In the last few months of his life, our son George was at home and completely bed-ridden. A combination of tumour pain, deep vein thrombosis and weakness meant that he was barely able to move, even in bed. Inevitably this led to the development of pressure sores - also known as bed sores - on his lower back. Of all the symptoms that he suffered, this was the worst. The pain was unbearable, intense and barely touched by the wide range of pain killers he was prescribed by the palliative care team. For us, this was the most difficult thing to deal with. Nothing we could do seemed to make a difference. The pressure sores were treated with topical drugs (including morphine), as well as high doses of oxycodone and other opiates. We were told that the sores would not recover, that more were likely to develop and that they would become progressively worse.
In desperation we researched as much as we could and very early on came across lots of positive reports about honey, especially Manuka honey. I downloaded a number of medical papers and clinical trial reports and passed these to our local nursing team. They in turn handed them to a specialist back at our local hospital but nothing happened. The preferred solution was to up the drug doses, even though these made George even more sleepy and therefore less able to move and more likely to make the situation worse. The sores deepened, as did George’s level of distress. I sent papers to whoever I could but they were received with frank scepticism.
Tina Martins, from the charity Starthrowers, offered some good advice when she visited, including a recommendation for a lambs-wool fleece for George to lie on. I have to admit that I was a bit sceptical on this one myself, but ordered one immediately. The effect was instant. The level of pain dropped considerably, by much more than any of the pain killers had managed to achieve. It was bearable again, after a period where it had been anything but that. It was astounding that something so simple, so low-tech, could make such a difference, but it did. The nursing team were also surprised by the difference that the fleece made.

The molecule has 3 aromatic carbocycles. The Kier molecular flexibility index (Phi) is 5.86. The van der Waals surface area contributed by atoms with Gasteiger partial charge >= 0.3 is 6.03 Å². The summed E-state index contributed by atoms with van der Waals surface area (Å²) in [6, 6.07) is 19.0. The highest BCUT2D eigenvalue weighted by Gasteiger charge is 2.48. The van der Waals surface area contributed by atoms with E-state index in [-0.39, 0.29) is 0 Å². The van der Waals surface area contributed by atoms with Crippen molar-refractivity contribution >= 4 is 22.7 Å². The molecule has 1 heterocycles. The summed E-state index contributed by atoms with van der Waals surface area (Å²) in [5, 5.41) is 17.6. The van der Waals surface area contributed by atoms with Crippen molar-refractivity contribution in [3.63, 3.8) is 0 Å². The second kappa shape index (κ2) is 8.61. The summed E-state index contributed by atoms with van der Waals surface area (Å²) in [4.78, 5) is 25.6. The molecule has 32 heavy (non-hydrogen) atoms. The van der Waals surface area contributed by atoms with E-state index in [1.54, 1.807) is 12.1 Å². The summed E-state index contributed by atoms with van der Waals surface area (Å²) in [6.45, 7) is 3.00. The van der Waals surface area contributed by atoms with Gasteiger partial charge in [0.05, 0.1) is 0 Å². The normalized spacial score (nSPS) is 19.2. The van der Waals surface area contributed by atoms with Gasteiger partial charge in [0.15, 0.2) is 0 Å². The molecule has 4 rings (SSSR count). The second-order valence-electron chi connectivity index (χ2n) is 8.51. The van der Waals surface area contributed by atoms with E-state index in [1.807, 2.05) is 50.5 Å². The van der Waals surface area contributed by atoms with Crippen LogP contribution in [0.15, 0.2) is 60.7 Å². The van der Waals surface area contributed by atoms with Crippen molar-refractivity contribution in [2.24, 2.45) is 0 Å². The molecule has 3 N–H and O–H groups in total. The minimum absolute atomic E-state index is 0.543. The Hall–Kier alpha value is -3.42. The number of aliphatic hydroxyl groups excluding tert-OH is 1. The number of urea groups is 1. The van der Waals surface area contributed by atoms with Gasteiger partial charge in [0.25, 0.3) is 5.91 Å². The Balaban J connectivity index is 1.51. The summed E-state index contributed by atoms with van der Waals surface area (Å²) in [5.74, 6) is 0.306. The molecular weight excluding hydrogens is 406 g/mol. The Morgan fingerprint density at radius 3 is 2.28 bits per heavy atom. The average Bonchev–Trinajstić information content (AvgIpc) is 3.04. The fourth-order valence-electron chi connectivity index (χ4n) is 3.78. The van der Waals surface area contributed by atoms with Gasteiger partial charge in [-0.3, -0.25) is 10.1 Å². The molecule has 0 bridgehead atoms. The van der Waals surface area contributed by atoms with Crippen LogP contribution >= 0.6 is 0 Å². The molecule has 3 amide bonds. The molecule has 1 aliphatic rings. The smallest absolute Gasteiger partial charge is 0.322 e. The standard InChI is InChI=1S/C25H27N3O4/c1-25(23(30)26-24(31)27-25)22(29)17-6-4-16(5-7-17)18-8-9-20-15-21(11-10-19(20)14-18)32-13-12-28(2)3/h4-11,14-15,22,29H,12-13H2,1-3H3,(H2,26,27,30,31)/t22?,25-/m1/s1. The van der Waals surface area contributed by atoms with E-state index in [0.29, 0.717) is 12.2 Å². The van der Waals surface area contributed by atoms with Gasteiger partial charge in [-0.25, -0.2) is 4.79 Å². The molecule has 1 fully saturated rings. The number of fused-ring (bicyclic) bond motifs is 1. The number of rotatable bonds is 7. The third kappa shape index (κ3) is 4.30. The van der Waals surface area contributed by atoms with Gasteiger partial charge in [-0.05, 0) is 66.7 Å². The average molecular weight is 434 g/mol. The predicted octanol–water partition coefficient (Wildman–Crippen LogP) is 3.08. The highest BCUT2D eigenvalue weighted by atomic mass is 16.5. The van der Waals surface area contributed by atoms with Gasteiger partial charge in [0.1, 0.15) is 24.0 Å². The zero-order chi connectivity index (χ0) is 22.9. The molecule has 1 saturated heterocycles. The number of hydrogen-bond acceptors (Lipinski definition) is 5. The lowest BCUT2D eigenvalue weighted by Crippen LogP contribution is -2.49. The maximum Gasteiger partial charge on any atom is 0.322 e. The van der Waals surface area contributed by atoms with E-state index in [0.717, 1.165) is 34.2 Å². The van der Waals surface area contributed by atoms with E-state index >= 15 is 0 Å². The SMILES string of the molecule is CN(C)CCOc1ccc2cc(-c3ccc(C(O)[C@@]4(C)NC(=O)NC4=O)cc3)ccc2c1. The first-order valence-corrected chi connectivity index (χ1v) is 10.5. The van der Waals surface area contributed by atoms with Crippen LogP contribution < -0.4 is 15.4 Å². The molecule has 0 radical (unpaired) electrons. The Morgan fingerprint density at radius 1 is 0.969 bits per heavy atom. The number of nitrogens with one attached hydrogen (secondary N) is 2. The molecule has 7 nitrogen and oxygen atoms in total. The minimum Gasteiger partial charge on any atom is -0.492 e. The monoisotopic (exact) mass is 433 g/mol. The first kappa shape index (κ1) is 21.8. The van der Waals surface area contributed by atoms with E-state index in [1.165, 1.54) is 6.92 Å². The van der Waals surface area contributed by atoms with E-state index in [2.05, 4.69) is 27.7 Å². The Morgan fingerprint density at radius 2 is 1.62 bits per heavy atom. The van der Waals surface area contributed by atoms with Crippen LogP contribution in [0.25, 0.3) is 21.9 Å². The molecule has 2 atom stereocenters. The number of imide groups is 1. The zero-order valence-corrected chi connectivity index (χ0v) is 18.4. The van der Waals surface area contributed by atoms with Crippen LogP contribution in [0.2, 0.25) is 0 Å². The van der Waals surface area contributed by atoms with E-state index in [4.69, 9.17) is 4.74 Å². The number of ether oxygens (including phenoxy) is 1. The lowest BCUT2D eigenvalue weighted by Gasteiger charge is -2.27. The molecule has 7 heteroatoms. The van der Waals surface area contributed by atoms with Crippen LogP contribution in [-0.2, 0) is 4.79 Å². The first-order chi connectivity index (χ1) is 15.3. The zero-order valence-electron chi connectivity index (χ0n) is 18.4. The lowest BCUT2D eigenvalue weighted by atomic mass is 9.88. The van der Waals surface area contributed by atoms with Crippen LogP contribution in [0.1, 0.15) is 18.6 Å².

However, the pain didn’t disappear completely, and the sores were not healing up. Furthermore there were new sores starting on his shoulders, threatening to make things unbearable again. In the end, unable to watch our son suffering any more, I ordered some medical grade Manuka honey over the internet. When it arrived I called the nursing team and begged that they come out and apply the honey to George’s wounds. Thankfully our nurses took the chance and applied the honey, packed in a soft dressing. The dressings were changed every couple of days, and the improvement was apparent after a few changes. Not only did the sores stop getting worse, they started to heal, something we had been led to believe was very unlikely while George was still so immobile. What’s more, our nurses (and palliative care consultant), were impressed. It then turned out that honey impregnated dressings are actually available on the NHS, and that they come in a range of sizes and styles. When these were prescribed the job of changing them became much more straightforward.
A change of bed also helped, but to be honest George was convinced that it was the fleece and the honey that made the most difference. We agree, we could see what a difference the fleece and the honey made, so much so that when George’s mattress was replaced with a memory-foam/air mattress, he insisted on keeping the fleece and the honey dressings.
I mention all of this now because we have just heard from the paediatric palliative care consultant at the Royal Marsden that they are now using the honey dressings on other patients. This was a direct result of what they had seen working with George. It’s not much of a consolation, but it is good news, and we know that George would have been pleased to have been leading the way.
In some small way, it’s also an example of a positive change that patients and their families can achieve if they put their minds to it.